Georgia Southern University students walked out of their classes on Thursday to participate in a protest sit-in at the Carroll Building Atrium.

The students later marched to the president's office at the Marvin-Pittman Building to deliver an open letter of demands to President Shelley Nickel.

The march was co-organized by students Zachary Payne, Joshua Ahiakwo and Tyler Hicks, in response to the usage of the N-word in the "triggerish" incident over the summer and the recent allegations against professors Karen McCurdy and Rebecca Kennerly.

Sit-in at Carroll

Students began filing into the Atrium around 11:11 a.m. GS faculty members had set up a stage and led discussions pertaining to bias and race.

Baker Rogers, sociology professor, brought her "Human Behavior" and "Introduction to Social Services" classes to the assembly.

“I felt it was very important that we come and support this,” Rogers said. “I teach from a social work perspective and one of the values of social work is fighting for social justice and institutional change.”

Sarah Rogers, criminal justice professor and guest speaker, recently compiled research on police brutality and rises in crime among people of color, which she presented at the assembly.

Rogers' research mainly consists of statistics of the police’s unequal treatment of people of color and the LGBT+ community.

Saba Jallow, political science professor and guest speaker, discussed how, in a racist society, people may be "treated silently."

“We need to take the time to talk to each other and sometimes we don’t take the time,” Jallow said.

March to Marvin-Pittman

The crowd of protesters left the Carroll Building Atrium and walked down the pedestrium, past the Rotunda and through Sweetheart Circle, ending on the steps of the Marvin-Pittman Building.

The protesters chanted "Different people, same problem," and "Love, not hate, will make America great."

When on the steps of Marvin-Pittman, Ahiakwo read from an open letter that would be given to Interim President Shelley Nickel.

The open letter contained several demands, including a call for McCurdy and Kennerly to issue a public apology for promoting hate.

Other speakers include Student Government Association Senator KeyShawn Housey, Gay-Straight Alliance President Ashley Strickland and Elisabeth Malloy, junior political science major.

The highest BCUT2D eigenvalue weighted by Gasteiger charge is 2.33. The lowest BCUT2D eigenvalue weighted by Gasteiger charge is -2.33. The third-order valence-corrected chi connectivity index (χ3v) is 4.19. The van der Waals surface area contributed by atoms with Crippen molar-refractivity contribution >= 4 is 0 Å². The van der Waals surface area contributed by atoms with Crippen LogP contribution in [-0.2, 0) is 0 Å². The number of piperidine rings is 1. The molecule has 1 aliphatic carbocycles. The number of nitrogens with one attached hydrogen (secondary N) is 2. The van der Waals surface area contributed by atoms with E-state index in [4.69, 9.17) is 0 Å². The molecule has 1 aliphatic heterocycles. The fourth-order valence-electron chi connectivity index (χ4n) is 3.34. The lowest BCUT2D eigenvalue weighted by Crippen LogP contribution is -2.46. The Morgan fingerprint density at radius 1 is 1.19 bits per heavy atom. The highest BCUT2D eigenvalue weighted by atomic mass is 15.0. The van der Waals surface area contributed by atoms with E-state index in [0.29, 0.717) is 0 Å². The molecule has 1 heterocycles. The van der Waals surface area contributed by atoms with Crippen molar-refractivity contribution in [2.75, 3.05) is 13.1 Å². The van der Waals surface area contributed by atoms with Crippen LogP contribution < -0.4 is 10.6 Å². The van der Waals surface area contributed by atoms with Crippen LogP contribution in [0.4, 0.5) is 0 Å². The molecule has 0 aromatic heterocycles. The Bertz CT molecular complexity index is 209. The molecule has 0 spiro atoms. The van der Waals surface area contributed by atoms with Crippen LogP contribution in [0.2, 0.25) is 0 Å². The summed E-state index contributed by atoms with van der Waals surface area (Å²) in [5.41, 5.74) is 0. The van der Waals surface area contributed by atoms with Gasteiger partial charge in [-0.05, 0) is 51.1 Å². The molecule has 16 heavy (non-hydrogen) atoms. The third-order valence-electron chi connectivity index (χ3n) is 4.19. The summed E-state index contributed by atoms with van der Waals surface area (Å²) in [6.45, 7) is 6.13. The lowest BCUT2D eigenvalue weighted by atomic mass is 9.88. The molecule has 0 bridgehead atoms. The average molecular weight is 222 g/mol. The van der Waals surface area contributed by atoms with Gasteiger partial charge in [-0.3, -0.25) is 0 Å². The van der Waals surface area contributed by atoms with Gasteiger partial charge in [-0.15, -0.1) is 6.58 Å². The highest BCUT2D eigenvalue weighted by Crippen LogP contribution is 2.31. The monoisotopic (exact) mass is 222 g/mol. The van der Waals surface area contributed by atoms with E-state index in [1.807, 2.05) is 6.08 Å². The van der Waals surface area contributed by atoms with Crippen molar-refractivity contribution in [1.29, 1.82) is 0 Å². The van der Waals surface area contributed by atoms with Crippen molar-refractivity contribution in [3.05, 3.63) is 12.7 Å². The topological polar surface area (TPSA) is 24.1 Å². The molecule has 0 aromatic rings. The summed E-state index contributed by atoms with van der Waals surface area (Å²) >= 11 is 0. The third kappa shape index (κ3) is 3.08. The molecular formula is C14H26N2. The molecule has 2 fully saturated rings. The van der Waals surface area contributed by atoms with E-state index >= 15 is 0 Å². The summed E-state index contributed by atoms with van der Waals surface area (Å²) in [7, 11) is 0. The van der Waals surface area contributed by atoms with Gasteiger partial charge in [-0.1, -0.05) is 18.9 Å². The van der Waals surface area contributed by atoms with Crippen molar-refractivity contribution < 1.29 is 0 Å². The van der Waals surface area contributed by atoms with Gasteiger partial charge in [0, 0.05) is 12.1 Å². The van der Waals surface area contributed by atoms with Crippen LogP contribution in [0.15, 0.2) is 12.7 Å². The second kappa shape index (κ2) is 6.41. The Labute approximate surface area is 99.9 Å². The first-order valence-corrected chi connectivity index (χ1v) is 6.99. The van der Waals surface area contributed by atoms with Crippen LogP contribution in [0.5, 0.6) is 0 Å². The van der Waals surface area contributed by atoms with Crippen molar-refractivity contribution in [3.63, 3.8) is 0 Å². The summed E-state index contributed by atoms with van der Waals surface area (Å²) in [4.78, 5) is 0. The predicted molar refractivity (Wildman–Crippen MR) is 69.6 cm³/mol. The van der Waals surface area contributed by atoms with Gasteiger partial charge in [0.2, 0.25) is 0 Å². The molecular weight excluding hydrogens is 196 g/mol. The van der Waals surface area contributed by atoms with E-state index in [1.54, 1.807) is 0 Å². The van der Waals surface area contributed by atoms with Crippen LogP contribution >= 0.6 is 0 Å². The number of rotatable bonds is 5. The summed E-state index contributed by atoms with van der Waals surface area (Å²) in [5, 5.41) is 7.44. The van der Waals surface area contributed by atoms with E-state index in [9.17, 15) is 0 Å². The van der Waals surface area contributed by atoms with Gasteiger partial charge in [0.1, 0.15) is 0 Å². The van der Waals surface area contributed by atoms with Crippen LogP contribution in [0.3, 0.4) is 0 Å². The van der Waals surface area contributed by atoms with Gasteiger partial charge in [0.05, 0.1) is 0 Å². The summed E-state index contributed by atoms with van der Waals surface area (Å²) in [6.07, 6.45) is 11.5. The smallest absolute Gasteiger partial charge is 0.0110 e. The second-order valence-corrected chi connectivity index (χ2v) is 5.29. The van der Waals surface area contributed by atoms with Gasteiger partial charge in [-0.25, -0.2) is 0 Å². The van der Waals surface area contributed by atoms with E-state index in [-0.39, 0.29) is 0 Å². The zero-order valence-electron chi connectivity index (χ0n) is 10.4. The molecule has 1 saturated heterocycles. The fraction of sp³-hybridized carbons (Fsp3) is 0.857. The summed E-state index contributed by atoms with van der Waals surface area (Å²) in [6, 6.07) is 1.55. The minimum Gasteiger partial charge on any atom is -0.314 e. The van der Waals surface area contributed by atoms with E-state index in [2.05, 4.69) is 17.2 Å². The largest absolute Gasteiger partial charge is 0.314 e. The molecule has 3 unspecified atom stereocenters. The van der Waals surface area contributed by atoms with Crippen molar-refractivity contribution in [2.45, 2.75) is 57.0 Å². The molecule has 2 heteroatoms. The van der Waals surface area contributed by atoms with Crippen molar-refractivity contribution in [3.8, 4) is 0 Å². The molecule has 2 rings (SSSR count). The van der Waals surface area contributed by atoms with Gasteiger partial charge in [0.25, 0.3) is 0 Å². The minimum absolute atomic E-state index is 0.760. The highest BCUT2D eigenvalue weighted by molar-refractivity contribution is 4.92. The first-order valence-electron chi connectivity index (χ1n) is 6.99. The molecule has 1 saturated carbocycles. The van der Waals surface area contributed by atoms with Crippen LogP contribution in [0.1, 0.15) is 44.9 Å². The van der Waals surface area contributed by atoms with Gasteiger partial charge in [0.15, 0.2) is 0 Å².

Meeting with Nickel

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Students sit on the steps of the Marvin-Pittman Building while the march organizers meet with Nickel, Lewis and the university's lawyer. 

After speaking on the steps of Marvin-Pittman, Payne, Ahiakwo and Hicks met with Nickel, the vice president of student affairs Georj Lewis and the university's lawyer. 

Payne said after leaving the president's office, he felt optimistic about the conversation.

"They seemed to show genuine care and understanding for the GS family and like they were trying to truly help us create change on our campus," Payne said. "The next steps for us is to continue the conversation we started, not just with the president but between faculty, staff and students. Continue to work on open, honest communication between everyone."

Of the 12 demands made in the open letter, Ahiakwo said the conversation only covered nine due to time constraints. Ahiakwo said there will be further conversations with the university to continue the dialogue on accomplishing the demands listed in the letter.

"All they have done is agree to do the work," Ahiakwo said. "All they have done is to agree to try to brainstorm ideas with us because they said they don't know how to do these things and they need students to tell them."

Although there is not a set date for the next meeting, Ahiakwo said he sees the meeting taking place sometime in November.

Nickel sent an email to the GS community Thursday evening in response to the protest, march and open letter.

Nickel said in the email:

"Today I met with a group of students who held a peaceful march on the Statesboro Campus. I continue to be impressed with the student leaders and how they are approaching tense situations with maturity and conviction. We had a meaningful and productive conversation. I heard their concerns and they heard that the University is taking their concerns seriously. We are a university that respects all people and values diversity and inclusion. As we work through these challenging situations together, it’s crucial we maintain a respectful posture and listen. Today was a positive step forward and we will continue the dialogue."

McClain Baxley contributed to this report.

Matthew Enfinger, The George-Anne Editor-in-Chief, gaeditor@georgia southern.edu.

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